We simulate five types of surveys with properties as close as possible to existing or envisioned surveys, without carrying out a full end-to-end simulation of the observations and data analysis chain. In our opinion, current knowledge about the radiative mechanisms in gamma-ray binaries does not justify performing such complex and costly end-to-end simulations. The level of detail in our mock surveys is appropriate for the basic emission model that we develop in Sect. 4, which represents gamma-ray binary spectra at 1 GeV and 1 TeV with mono-energetic electrons. In the GeV domain, we simulate the Fermi-LAT third catalogue (“3FGL-like”) and the Fermi All-sky Variability Analysis (“FAVA-like”). In the TeV domain, we simulate the H.E.S.S. Galactic Plane survey (“H.E.S.S.-like”), a “HAWC-like” survey, and the CTA Galactic Plane survey (“CTA-like”). A source is considered detected if its average flux in ph cm-2 s-1 during the observation exceeds the threshold of the survey as defined below. We do not address the issue of how the detected gamma-ray source is identified as a gamma-ray binary, presumably through multi-wavelength follow-up observations. In particular, we make no attempt to investigate how binaries can be identified through a period analysis, such as that performed on the Fermi-LAT catalogue by Ackermann et al. (2012). Here, the orbital modulation only intervenes as the source of flux variability between observation windows.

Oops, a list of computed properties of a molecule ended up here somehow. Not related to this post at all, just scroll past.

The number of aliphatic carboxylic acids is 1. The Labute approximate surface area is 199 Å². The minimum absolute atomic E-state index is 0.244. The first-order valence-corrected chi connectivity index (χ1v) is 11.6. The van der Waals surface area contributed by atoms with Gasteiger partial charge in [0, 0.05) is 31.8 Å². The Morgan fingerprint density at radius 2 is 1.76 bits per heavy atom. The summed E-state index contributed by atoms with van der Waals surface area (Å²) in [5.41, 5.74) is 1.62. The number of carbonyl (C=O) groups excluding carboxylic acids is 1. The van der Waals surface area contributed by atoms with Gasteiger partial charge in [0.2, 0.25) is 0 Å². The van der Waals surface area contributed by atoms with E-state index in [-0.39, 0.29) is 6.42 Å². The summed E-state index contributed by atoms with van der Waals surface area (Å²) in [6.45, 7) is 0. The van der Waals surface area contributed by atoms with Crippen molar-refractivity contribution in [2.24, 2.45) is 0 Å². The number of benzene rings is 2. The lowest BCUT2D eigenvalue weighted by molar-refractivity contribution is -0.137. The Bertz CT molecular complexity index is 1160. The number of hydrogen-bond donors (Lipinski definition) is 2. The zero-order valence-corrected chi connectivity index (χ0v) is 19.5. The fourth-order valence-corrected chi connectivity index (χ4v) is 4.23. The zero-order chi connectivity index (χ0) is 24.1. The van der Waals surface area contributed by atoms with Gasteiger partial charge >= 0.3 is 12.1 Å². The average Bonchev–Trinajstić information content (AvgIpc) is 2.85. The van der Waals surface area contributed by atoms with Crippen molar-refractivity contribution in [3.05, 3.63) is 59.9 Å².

2.1. The 3FGL-like survey

The 3FGL-like survey tests whether the binary would have been included in the third Fermi-LAT catalogue (Acero et al. 2015). The whole Galactic plane is covered so the gamma-ray binary observability is 100%. The measurement is assumed to last four years, ignoring any time variation in exposure. The threshold for detection is taken to be 10-9ph cm-2 s-1 (1100 GeV) based on the flux distribution of sources detected within 10° of the Galactic plane in Acero et al. (2015, see their Fig. 24). We set the energy threshold at 1 GeV because the HE component of binaries peak around this energy and because the Galactic diffuse emission, which we do not take into account, is weaker than at 100 MeV. The 3FGL catalogue includes LS 5039, LS I +61°303, and 1FGL J1018.6-5856. LMC P3 is also part of the catalogue but is confused with other sources in the Large Magellanic Cloud. We also consider, where indicated, the impact of continued Fermi-LAT observations in the future. This extended 3FGL survey assumes a detection threshold that is lowered by a factor 2 and an exposure that is increased by a factor 4 (16 yr of observations).

2.2. The FAVA-like survey

The FAVA-like survey is based on the search for 5.5σ deviations from a long-term average model of the GeV emission observed with the Fermi-LAT (Abdollahi et al. 2017). Following the FAVA procedure, we search for deviations on a weekly timescale, which sets the duration of the simulated measurement, over a time span of eight years. Again, any time variation of the exposure is ignored and the observability is 100%. We consider the system to be detected by this survey if its weekly average flux subtracted from its long-term average flux (over eight years) is greater than 10-6.5ph cm-2 s-1(>100 MeV). Although the exact threshold changes as a function of location in the Galactic plane and spectrum, this choice should be conservative based in Fig. 4 of Abdollahi et al. (2017). The FAVA survey is potentially more sensitive than the 3FGL survey to systems such as PSR B1259-63 with long orbital periods and short duty cycles for GeV emission. The second FAVA catalogue includes LS I +61°303 and PSR B1259-63.